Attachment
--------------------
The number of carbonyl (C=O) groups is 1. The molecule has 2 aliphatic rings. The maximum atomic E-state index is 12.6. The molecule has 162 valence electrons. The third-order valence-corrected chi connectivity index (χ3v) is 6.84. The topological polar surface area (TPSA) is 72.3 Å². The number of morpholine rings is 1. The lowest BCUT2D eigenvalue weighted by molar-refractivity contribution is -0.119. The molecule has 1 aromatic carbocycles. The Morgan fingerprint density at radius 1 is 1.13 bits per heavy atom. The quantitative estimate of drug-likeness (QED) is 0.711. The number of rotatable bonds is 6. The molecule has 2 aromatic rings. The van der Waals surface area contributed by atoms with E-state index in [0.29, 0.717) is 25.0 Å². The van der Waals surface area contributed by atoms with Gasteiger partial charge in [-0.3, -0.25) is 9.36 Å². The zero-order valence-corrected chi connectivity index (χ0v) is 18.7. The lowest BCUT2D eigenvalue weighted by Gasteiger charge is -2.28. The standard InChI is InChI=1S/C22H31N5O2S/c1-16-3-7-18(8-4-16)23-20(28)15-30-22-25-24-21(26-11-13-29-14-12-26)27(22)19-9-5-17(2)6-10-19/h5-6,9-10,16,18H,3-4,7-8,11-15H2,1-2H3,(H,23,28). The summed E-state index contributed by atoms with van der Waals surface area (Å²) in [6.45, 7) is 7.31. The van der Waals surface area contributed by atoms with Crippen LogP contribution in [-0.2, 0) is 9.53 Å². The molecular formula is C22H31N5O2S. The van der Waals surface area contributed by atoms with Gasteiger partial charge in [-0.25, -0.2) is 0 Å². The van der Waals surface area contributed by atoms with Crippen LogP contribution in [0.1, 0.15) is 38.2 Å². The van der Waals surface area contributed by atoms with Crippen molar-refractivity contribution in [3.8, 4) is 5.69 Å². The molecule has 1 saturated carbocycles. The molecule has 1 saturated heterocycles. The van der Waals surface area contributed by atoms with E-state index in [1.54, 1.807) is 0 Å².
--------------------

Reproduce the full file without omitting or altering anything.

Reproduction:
The number of carbonyl (C=O) groups is 1. The molecule has 2 aliphatic rings. The maximum atomic E-state index is 12.6. The molecule has 162 valence electrons. The third-order valence-corrected chi connectivity index (χ3v) is 6.84. The topological polar surface area (TPSA) is 72.3 Å². The number of morpholine rings is 1. The lowest BCUT2D eigenvalue weighted by molar-refractivity contribution is -0.119. The molecule has 1 aromatic carbocycles. The Morgan fingerprint density at radius 1 is 1.13 bits per heavy atom. The quantitative estimate of drug-likeness (QED) is 0.711. The number of rotatable bonds is 6. The molecule has 2 aromatic rings. The van der Waals surface area contributed by atoms with E-state index in [0.29, 0.717) is 25.0 Å². The van der Waals surface area contributed by atoms with Gasteiger partial charge in [-0.3, -0.25) is 9.36 Å². The zero-order valence-corrected chi connectivity index (χ0v) is 18.7. The lowest BCUT2D eigenvalue weighted by Gasteiger charge is -2.28. The standard InChI is InChI=1S/C22H31N5O2S/c1-16-3-7-18(8-4-16)23-20(28)15-30-22-25-24-21(26-11-13-29-14-12-26)27(22)19-9-5-17(2)6-10-19/h5-6,9-10,16,18H,3-4,7-8,11-15H2,1-2H3,(H,23,28). The summed E-state index contributed by atoms with van der Waals surface area (Å²) in [6.45, 7) is 7.31. The van der Waals surface area contributed by atoms with Crippen LogP contribution in [-0.2, 0) is 9.53 Å². The molecular formula is C22H31N5O2S. The van der Waals surface area contributed by atoms with Gasteiger partial charge in [-0.25, -0.2) is 0 Å². The van der Waals surface area contributed by atoms with Crippen LogP contribution in [0.1, 0.15) is 38.2 Å². The van der Waals surface area contributed by atoms with Crippen molar-refractivity contribution in [3.8, 4) is 5.69 Å². The molecule has 1 saturated carbocycles. The molecule has 1 saturated heterocycles. The van der Waals surface area contributed by atoms with E-state index in [1.54, 1.807) is 0 Å².